Butler, a third-round pick out of Washington in 2010, was second on the team in tackles last season and was one of the most consistent players on a defense that finished 23rd in yards allowed and 27th in yards per carry allowed. The team selected inside linebacker Manti Te'o in the second round of last year's NFL Draft, but clearly still has a need for Butler.
The two sides tried to work on a contract extension before last season but were unable to come to an agreement. It seems like San Diego would like to avoid a franchise tag for Butler so it will have more flexibility in free agency. A tag for an inside linebacker would cost an estimated $9.6 million, per OvertheCap.com.
Jets' Howard looking to get paid
Last offseason, the New England Patriots signed right tackle Sebastian Vollmer to a four-year, $27 million contract. That is apparently a number similar to the one that right tackle Austin Howard is looking to get from the New York Jets this year, per ESPN.
Right tackles have been given more value in recent years, with players like Phil Loadholt of the Minnesota Vikings and Gosder Cherilus of the Indianapolis Colts striking it rich in 2013. Like Loadholdt and Vollmer, Howard could be looking to remain with his original team and avoid free agency. Manish Mehta of the New York Daily News reported that the two sides have begun negotiations.
The Jets had many offensive woes last season, but were sixth in rushing yards and clearly view Howard as an integral piece along the offensive line.
Cardinals look to be aggressive in free agency
The Arizona Cardinals were perhaps the biggest surprise in 2013, even if they didn't make the playoffs. While most assumed improvement from the Kansas City Chiefs, the Cardinals seemed to come out of nowhere in the NFL's toughest division to go 10-6 under first-year head coach Bruce Arians and first-year general manager Steve Keim. Another huge surprise last season was the play of veteran linebacker Karlos Dansby, and it's safe to assume that the team would like to retain its leading tackler.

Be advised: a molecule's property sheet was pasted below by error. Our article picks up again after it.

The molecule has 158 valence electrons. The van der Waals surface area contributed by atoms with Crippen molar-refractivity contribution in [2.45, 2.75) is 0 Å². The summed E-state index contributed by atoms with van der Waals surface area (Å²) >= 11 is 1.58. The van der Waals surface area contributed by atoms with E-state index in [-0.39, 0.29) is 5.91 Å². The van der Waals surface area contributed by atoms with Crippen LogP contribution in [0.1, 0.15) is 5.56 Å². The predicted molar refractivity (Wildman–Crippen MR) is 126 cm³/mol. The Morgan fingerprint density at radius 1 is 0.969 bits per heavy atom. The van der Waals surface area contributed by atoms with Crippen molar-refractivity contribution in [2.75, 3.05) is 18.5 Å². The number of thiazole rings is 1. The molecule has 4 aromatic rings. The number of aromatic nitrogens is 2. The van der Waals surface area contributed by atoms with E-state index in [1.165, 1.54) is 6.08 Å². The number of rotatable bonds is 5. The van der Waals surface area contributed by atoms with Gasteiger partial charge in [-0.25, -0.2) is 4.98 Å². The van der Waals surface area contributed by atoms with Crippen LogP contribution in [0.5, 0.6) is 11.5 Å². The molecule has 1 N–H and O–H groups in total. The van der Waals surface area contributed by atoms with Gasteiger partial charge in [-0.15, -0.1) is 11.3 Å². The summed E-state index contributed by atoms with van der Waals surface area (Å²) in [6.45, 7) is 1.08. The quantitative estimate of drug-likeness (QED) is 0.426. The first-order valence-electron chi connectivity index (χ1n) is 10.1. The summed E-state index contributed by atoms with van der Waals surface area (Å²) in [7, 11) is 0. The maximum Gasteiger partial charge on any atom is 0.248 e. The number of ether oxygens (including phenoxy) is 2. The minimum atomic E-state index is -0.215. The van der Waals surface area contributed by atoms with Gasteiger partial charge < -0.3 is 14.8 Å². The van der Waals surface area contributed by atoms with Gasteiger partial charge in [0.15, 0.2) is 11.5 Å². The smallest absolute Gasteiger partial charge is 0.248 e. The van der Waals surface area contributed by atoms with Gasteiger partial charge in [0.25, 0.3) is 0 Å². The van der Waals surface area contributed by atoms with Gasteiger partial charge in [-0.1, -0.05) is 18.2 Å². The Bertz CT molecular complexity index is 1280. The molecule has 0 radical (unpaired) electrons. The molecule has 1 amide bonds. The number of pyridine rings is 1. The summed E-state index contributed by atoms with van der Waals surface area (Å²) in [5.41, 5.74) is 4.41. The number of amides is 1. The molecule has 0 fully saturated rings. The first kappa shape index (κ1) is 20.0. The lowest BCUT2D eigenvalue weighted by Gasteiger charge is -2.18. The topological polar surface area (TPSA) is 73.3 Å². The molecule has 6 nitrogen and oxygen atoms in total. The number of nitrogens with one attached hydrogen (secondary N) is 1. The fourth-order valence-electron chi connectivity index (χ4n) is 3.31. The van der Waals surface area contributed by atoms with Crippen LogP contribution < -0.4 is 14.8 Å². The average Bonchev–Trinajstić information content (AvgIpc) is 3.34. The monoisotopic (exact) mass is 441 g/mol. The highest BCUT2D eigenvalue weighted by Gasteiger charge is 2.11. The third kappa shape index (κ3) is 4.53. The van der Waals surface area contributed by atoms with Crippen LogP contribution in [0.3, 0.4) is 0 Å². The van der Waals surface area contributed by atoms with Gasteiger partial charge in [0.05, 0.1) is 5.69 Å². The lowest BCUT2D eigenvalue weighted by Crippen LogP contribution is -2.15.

Keim told Darren Urban of AZCardinals.com that even though players and agents sometimes like to test the waters of free agency and see how the market lands, that they feel "pretty good about" the offers they have made to some of their own pending free agents.
After restructuring Larry Fitzgerald's contract, the Cardinals are estimated to have about $10 million in cap space for next season. If they re-sign players like Dansby, Jay Feely, Rashard Mendenhall or Eric Winston, they will likely have far less to work with. But Keim added that they will be aggressive in pursuing free agents from the onset of the free agency period.
Keim also stressed that drafting well, so they can replace good players with cheaper rookies, is also helpful when dealing with contracts and the salary cap. The team did well last year with Tyrann Mathieu and Andre Ellington, and if the Cards do re-sign Dansby to a large deal, they'll likely need to have a good draft again without much money left to spend on veterans.